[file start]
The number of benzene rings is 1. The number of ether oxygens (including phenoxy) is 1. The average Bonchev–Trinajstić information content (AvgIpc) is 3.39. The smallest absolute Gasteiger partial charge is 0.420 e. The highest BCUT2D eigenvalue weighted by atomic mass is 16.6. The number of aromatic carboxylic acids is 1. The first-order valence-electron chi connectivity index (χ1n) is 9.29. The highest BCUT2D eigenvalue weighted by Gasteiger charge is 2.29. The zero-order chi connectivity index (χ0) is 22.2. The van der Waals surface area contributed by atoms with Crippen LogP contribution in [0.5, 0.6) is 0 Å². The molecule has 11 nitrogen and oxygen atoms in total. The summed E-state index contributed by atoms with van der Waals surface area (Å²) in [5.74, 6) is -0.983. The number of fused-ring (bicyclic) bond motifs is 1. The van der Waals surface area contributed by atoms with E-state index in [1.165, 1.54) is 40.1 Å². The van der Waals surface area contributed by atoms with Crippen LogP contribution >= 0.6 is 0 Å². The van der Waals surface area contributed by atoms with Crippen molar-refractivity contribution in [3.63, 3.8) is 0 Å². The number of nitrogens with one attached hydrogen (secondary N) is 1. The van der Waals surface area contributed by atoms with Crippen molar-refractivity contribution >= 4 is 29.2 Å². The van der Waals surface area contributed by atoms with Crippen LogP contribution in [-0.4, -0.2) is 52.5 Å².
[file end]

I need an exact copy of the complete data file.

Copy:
The number of benzene rings is 1. The number of ether oxygens (including phenoxy) is 1. The average Bonchev–Trinajstić information content (AvgIpc) is 3.39. The smallest absolute Gasteiger partial charge is 0.420 e. The highest BCUT2D eigenvalue weighted by atomic mass is 16.6. The number of aromatic carboxylic acids is 1. The first-order valence-electron chi connectivity index (χ1n) is 9.29. The highest BCUT2D eigenvalue weighted by Gasteiger charge is 2.29. The zero-order chi connectivity index (χ0) is 22.2. The van der Waals surface area contributed by atoms with Crippen LogP contribution in [0.5, 0.6) is 0 Å². The molecule has 11 nitrogen and oxygen atoms in total. The summed E-state index contributed by atoms with van der Waals surface area (Å²) in [5.74, 6) is -0.983. The number of fused-ring (bicyclic) bond motifs is 1. The van der Waals surface area contributed by atoms with E-state index in [1.165, 1.54) is 40.1 Å². The van der Waals surface area contributed by atoms with Crippen LogP contribution >= 0.6 is 0 Å². The van der Waals surface area contributed by atoms with Crippen molar-refractivity contribution in [3.63, 3.8) is 0 Å². The number of nitrogens with one attached hydrogen (secondary N) is 1. The van der Waals surface area contributed by atoms with Crippen molar-refractivity contribution >= 4 is 29.2 Å². The van der Waals surface area contributed by atoms with Crippen LogP contribution in [-0.4, -0.2) is 52.5 Å².